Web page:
Hi I'm new here. I am joining as many of these communtities as possible to educate myself and help out.
I also want to spread the word about what some people around LJ, including myself, are doing.
Please check this out.

x-posted everywhere.

I have decided to give $1 to the Hurricane Katrina Relief Fund for each comment I recieve here.
This began here, and I thought it was an amazing idea.
I can only donate so much, so once I can't donate anymore I will close this post. I haven't really thought up a total yet.
If you want, please do this in your own livejournal. Help the people in need please. Also, you can join some of the following communities to help out as well.


So please comment, tell your friends, spread the word. Also comment on these other donation posts..
1:33 am
Community for Hurricane Katrina Relief (Helping Victims!)
Guys I am glad I came to this community. It touches me to see so many communities out there dedicating their all to this terrible disaster. I pray for everyone, especially those in New Orleans and the surrounding areas.

A new community has also been set up, a little different from this one, this site is the help RAISE money to many MANY charities offering help in the awakening of Katrina. (If advertising sites is not allowed, I apologize in advance)

As I said the community is new, but this is the link and below is the description and what you'll find in the userinfo page. Please join, and PASS the WORD to ANYONE and EVERYONE who wants to help those that nees us most right now. I appreciate it so much and I hope we can make a huge difference to those affected.


This community was created for fans who want to contribute to a good cause, and fans who just want that story/vid/icon they've always dreamed of. The idea was taken from many other friends and communities I belong to, in the wake of Hurricane Katrina, our country needs all the donations they can possibly get. Listed below are some places to donate too, if you have some you'd like added please let me know via e-mail.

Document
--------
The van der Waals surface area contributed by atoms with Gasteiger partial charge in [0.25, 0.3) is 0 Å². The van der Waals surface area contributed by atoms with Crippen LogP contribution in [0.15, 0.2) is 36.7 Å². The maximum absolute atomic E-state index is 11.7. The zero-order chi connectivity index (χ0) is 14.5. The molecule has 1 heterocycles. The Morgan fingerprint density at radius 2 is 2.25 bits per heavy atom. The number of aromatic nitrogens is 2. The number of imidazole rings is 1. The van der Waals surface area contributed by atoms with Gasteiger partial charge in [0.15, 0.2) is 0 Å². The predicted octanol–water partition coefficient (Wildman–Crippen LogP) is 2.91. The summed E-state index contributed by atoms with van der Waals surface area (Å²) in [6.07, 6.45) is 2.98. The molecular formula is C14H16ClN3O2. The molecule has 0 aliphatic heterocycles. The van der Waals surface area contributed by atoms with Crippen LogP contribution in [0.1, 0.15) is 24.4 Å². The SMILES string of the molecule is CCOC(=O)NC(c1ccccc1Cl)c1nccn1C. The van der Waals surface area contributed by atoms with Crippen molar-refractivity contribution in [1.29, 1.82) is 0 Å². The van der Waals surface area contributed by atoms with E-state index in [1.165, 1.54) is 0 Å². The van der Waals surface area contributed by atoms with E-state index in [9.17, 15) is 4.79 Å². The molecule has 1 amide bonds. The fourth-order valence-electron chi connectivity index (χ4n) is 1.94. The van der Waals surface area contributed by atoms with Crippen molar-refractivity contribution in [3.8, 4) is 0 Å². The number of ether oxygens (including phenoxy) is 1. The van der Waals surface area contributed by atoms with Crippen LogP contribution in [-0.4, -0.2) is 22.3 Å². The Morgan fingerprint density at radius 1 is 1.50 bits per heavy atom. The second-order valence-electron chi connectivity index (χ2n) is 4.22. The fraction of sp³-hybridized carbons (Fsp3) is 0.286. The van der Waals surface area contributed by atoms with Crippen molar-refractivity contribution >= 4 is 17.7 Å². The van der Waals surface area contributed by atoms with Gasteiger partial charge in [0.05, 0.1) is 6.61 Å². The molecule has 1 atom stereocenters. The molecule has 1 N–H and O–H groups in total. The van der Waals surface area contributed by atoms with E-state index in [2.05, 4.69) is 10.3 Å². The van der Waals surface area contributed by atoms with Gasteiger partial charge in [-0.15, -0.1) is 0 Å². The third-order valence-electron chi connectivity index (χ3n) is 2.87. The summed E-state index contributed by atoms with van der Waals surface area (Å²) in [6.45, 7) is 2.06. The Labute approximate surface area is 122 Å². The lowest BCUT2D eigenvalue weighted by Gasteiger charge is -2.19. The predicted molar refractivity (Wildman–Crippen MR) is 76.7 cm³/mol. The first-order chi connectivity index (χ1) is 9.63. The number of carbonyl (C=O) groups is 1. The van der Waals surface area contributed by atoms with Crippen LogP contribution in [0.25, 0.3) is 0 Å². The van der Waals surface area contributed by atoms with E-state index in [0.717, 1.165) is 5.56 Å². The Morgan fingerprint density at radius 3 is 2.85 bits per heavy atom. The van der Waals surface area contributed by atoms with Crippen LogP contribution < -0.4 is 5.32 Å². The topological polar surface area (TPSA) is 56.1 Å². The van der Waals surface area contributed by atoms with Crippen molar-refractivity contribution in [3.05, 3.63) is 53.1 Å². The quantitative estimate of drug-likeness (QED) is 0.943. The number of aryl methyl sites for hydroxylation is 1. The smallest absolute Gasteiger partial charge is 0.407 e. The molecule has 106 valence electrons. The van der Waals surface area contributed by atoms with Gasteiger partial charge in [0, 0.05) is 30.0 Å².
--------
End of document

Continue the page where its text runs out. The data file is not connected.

The procedure is simple: Fan #1 posts a challenge, such as "Please write me Heathers fic." Fan #2 replies with, "I'll write you a fic if you give X amount of money to X organisation." Fan #1 agrees. Obviously, you can do it the other way around too and offer to write/make videos, graphics etc. even if no challenge has been posted yet, your work can be posted for display and people may take/buy them if they chose to do so.

Remember that both parties are equally important! An offer or request without takers is a sad thing. Read through the posts and see if you can find anything to your liking!

I will not interfere with the amount of money you decide on, but it is absolutely prohibited to send money to individuals. All money must go to the charity organisations. If you have created a material item that cannot be shared online, you may request enough money to pay for the postal charges, but no more. Anyone caught trying to benefit financially from this community will be banned.

Please keep a civil tone in your posts and respect other people's fannish and political preferences. (No, we haven't had any trouble with flaming yet, but better safe than sorry.)

If you want to make a non-fannish request, such as "draw me a unicorn", you are of course welcome to do so.

Fic and art posted in this community may be shared with others only if the creator and the person they were made for both agree to this. If you're unsure, always ask.

If you see any unsuitable behaviour in this community, contact me at spoiledprincess7@sbcglobal.net and I'll deal with it. If you have any suggestions on ways the community could be improved, please do the same.

Again, the link is


Please make a difference and help.

Thank you & God Bless,
12:00 am

Erin E. Anderson - necroarwen
Matthew D. Crossland
Shaylin Fauconne De Calogone
Clair Fauconne De Calogone
Friday, September 2nd, 2005
7:28 pm
Techies--New Orleans needs you.
If you are a tech in networking/wireless communications by trade, New Orleans desperately needs your help to set up a comm. grid to coordinate law enforcement officials, missing persons, and aid workers.

More info here

Please pass it on to anyone you can think of that can help.
6:36 pm